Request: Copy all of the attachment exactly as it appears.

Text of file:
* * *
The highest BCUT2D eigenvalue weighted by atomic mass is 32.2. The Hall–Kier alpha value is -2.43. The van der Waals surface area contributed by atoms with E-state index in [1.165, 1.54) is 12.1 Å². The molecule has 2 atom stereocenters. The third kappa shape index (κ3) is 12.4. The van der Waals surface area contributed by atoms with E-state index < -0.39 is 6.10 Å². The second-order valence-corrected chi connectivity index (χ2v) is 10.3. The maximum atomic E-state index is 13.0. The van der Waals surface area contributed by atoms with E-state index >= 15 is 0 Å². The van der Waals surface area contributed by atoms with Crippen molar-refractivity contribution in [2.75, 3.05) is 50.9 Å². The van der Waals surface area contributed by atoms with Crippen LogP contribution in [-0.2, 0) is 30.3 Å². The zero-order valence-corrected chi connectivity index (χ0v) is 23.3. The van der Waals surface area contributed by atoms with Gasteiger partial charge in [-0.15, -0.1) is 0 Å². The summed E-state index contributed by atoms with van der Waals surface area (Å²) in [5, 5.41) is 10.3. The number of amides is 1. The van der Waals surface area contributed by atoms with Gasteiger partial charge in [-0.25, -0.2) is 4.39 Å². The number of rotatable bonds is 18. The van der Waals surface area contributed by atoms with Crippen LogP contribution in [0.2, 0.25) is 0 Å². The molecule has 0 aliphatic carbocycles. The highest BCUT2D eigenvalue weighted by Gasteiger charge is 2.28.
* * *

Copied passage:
The highest BCUT2D eigenvalue weighted by atomic mass is 32.2. The Hall–Kier alpha value is -2.43. The van der Waals surface area contributed by atoms with E-state index in [1.165, 1.54) is 12.1 Å². The molecule has 2 atom stereocenters. The third kappa shape index (κ3) is 12.4. The van der Waals surface area contributed by atoms with E-state index < -0.39 is 6.10 Å². The second-order valence-corrected chi connectivity index (χ2v) is 10.3. The maximum atomic E-state index is 13.0. The van der Waals surface area contributed by atoms with E-state index >= 15 is 0 Å². The van der Waals surface area contributed by atoms with Crippen molar-refractivity contribution in [2.75, 3.05) is 50.9 Å². The van der Waals surface area contributed by atoms with Crippen LogP contribution in [-0.2, 0) is 30.3 Å². The zero-order valence-corrected chi connectivity index (χ0v) is 23.3. The van der Waals surface area contributed by atoms with Gasteiger partial charge in [-0.15, -0.1) is 0 Å². The summed E-state index contributed by atoms with van der Waals surface area (Å²) in [5, 5.41) is 10.3. The number of amides is 1. The van der Waals surface area contributed by atoms with Gasteiger partial charge in [-0.25, -0.2) is 4.39 Å². The number of rotatable bonds is 18. The van der Waals surface area contributed by atoms with Crippen LogP contribution in [0.2, 0.25) is 0 Å². The molecule has 0 aliphatic carbocycles. The highest BCUT2D eigenvalue weighted by Gasteiger charge is 2.28.